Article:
The international coal market has taken a beating in recent months due to the weakening global economy, and conditions are expected to get worse before they get better, according to Friedman Billings Ramsey & Co.
"As we are going through mid-February, key statistics coming out of China, Japan and Europe continue to indicate that the coal market is about to slump further as we head into the low demand period of spring, putting pressure on the export spot markets," FBR analyst David Khani wrote in a Feb. 17 research note titled "State of the International Coal Market: Seaborne Trade to Get Worse."
Negative indicators for the coal market continue to mount in China, according to the report, including a 12.9% decline in power consumption in January compared to the same month in 2008. "Consumption declined the most in provinces such as Guangdong (-31%) and Zhejiang (-25%) that are heavily exposed to export," Khani noted. "Coal-fired generation declined 16.7% [year-over-year] and the capacity utilization declined by 24% to just slightly over 47%. The weeklong Chinese New Year holiday may have skewed the comparison somewhat. Nonetheless, it is the 4th month in a row in which [year-over-year] power consumption declined in a significant way."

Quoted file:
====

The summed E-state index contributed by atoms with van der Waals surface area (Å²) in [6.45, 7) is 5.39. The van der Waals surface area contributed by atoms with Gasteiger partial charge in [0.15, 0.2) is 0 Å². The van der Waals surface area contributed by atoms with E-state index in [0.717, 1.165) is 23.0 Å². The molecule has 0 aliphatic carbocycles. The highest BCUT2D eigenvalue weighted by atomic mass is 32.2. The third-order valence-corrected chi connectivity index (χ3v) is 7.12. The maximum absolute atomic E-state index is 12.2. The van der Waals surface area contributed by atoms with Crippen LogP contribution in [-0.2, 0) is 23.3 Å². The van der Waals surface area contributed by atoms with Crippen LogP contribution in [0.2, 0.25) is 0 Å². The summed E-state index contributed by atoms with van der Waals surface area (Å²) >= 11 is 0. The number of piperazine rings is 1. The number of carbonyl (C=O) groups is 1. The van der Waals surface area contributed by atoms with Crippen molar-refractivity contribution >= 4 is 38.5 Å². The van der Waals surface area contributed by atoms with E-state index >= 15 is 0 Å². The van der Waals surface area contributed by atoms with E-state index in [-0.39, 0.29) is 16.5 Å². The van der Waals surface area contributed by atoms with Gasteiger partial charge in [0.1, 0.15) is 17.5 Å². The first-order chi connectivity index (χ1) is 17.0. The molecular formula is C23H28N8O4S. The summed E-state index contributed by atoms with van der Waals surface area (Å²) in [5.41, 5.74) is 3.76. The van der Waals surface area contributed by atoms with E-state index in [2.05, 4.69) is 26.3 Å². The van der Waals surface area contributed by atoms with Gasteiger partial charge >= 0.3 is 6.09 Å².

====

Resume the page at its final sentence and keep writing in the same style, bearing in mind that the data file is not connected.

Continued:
Coal inventories also continue to build in China, with stocks at the Qinhuangdao port rising to 7.23 million metric tons as of Feb. 13, up by 2.6% from a week prior and 41% from mid-January, FBR said. "Inventories at power plants across central and northern China reached 36.4 million metric tons in January, more than double that in January last year," Khani wrote.
The signs are just as weak in Japan, FBR said, noting that thermal electricity generation was down nearly 14% year-over-year in January. Japanese coal consumption is also down sharply, dropping 6.4% year-over-year to 4.8 million metric tons in January.
In Europe, FBR said that Spanish coal-fired generation has decreased by nearly 40% year-to-date, accelerating a trend of falling coal consumption by the country's utilities. Elsewhere, major ports in France and Germany have shown noticeable declines in coal volumes so far in 2009.